Presented by Dr. Eilean Watson, School of Public Health and Community Medicine
How could we support transdisciplinary approaches to sustainability learning, teaching and research?
In the book “Tackling wicked problems through the transdisciplinary imagination” Dovers (2010) alerts us to the need to make explicit the disciplines, knowledge systems and institutional systems involved in tackling wicked sustainability problems. He notes the need to enhance our collective learning by connecting the many disparate inquiries and experiments in the sustainability field. This potential project proposes to address these issues by developing an innovative online database-driven information system that can support transdisciplinary learning, teaching and research. The proposed system would be a resource for students, teachers, researchers, industry groups and community groups interested in tackling complex sustainability problems from an environmental, social and economic perspective. The system would include integrated tools for knowledge mapping, learning, information sharing and decision making. Conceptually, the knowledge mapping tool would be somewhat similar to the curriculum mapping tool used in the Medicine Program (see http://web.med.unsw.edu.au/emed/Map.htm) although the content and supporting technology would be different. By developing an information system that can capture both ideas and actions, promote collective learning and critical inquiry, and support transdisciplinary teams and networks, we may be better able to tackle some of society’s wicked sustainability problems.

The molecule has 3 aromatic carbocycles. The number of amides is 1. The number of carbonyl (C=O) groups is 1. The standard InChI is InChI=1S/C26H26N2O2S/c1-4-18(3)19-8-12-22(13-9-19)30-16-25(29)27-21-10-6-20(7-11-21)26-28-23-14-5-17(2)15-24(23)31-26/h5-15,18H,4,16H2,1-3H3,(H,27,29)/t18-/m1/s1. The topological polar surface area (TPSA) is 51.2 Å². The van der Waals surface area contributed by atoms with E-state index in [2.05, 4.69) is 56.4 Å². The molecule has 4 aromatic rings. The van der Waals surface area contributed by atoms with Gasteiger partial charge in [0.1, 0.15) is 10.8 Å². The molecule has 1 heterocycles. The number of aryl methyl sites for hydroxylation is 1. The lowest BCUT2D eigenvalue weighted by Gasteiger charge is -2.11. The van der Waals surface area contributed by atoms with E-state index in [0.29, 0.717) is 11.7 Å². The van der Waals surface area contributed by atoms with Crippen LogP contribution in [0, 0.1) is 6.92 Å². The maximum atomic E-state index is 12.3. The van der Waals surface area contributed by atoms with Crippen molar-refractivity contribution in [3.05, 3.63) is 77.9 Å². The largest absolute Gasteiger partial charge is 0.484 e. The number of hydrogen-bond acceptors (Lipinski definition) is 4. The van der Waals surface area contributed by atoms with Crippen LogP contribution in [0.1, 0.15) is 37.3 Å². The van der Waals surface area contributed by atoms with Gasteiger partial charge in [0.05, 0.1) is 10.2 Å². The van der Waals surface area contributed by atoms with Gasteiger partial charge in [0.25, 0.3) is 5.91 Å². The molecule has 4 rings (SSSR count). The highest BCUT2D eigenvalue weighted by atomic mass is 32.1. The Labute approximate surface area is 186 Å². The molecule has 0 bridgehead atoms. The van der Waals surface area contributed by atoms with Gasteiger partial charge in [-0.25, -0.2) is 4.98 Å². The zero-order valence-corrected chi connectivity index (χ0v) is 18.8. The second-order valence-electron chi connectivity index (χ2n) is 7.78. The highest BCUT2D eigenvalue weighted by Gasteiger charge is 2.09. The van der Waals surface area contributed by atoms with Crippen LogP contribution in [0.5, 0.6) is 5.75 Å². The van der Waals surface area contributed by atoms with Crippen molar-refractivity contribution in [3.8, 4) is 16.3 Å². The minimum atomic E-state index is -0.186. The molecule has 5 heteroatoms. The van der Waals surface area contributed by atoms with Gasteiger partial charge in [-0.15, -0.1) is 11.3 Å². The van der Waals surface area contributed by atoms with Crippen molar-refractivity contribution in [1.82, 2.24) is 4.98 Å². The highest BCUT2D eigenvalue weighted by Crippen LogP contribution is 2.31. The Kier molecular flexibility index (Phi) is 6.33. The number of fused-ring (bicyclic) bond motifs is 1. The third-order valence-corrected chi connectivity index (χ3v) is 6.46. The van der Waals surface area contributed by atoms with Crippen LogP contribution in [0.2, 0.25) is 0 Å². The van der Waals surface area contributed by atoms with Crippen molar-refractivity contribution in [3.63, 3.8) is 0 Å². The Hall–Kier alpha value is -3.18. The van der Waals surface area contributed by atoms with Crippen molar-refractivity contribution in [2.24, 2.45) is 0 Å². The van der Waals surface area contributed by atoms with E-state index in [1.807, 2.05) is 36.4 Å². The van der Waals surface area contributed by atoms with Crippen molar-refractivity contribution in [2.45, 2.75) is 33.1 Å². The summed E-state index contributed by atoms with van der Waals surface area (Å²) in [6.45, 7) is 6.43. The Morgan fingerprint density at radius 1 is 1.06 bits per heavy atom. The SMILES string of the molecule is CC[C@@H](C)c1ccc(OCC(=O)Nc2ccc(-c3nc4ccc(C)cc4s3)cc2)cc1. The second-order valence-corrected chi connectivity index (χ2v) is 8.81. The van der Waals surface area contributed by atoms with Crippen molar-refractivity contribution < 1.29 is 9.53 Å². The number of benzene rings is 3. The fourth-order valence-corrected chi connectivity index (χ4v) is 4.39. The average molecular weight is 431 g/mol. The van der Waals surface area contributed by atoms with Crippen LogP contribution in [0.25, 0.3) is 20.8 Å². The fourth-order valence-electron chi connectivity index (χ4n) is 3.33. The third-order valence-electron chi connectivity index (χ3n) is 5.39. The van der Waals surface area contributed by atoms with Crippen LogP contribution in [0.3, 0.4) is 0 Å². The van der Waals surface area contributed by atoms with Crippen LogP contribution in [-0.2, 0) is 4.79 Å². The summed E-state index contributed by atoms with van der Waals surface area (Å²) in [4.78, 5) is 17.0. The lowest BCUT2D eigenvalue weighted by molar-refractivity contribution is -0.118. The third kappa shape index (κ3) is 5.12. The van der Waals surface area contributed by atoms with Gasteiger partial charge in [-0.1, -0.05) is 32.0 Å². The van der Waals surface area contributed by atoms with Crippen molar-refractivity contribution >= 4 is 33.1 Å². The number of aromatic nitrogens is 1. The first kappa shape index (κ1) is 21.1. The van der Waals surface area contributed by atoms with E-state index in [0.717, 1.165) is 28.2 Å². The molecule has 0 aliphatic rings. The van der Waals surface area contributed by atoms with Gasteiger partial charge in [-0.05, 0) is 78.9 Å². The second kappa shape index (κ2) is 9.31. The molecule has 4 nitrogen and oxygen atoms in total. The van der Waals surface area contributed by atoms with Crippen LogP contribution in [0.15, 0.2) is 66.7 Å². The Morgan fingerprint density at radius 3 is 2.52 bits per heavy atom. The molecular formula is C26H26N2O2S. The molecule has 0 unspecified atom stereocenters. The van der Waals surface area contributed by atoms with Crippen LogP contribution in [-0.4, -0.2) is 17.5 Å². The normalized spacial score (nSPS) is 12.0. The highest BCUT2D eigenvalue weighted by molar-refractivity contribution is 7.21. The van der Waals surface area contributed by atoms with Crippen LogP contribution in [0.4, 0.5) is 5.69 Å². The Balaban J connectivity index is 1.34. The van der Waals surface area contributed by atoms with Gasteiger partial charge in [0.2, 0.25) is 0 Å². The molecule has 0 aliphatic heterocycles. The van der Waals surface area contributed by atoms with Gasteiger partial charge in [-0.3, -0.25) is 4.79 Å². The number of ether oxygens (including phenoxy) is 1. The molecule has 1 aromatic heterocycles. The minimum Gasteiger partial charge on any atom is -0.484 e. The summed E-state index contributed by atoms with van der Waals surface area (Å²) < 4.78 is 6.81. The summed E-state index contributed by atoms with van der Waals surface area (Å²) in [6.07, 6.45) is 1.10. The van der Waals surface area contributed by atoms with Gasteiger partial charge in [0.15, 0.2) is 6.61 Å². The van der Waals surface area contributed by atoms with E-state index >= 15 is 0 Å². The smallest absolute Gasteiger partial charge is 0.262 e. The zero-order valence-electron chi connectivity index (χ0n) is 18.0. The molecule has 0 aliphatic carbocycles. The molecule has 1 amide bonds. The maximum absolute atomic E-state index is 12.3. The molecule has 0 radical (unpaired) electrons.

The purpose of this seminar is to gauge the potential usefulness of such an information system and if it is worth moving the idea forward. This seminar comprises a presentation and a brainstorming session to further explore the system’s potential.
Dovers, S. (2010). Embedded scales: interdisciplinary and institutional issues. In V. A. Brown, J. A. Harris and J. Y. Russell (Ed.), Tackling wicked problems through the transdisciplinary imagination (pp.182-192). London, UK: Earthscan.
Eilean is a Conjoint Senior Lecturer in the School of Public Health and Community Medicine at UNSW. She is a medical educator with a research interest in information systems design and educational technology use. She has been involved in the design and development of the Faculty’s eMed curriculum management system since its inception, in particular the eMed Map and eMed Assessment Item Bank tools. In her doctoral thesis she evaluated the use of eMed Map by staff, and used systems theory and systems thinking paradigms to synthesise and discuss the research findings.
Room 208, Library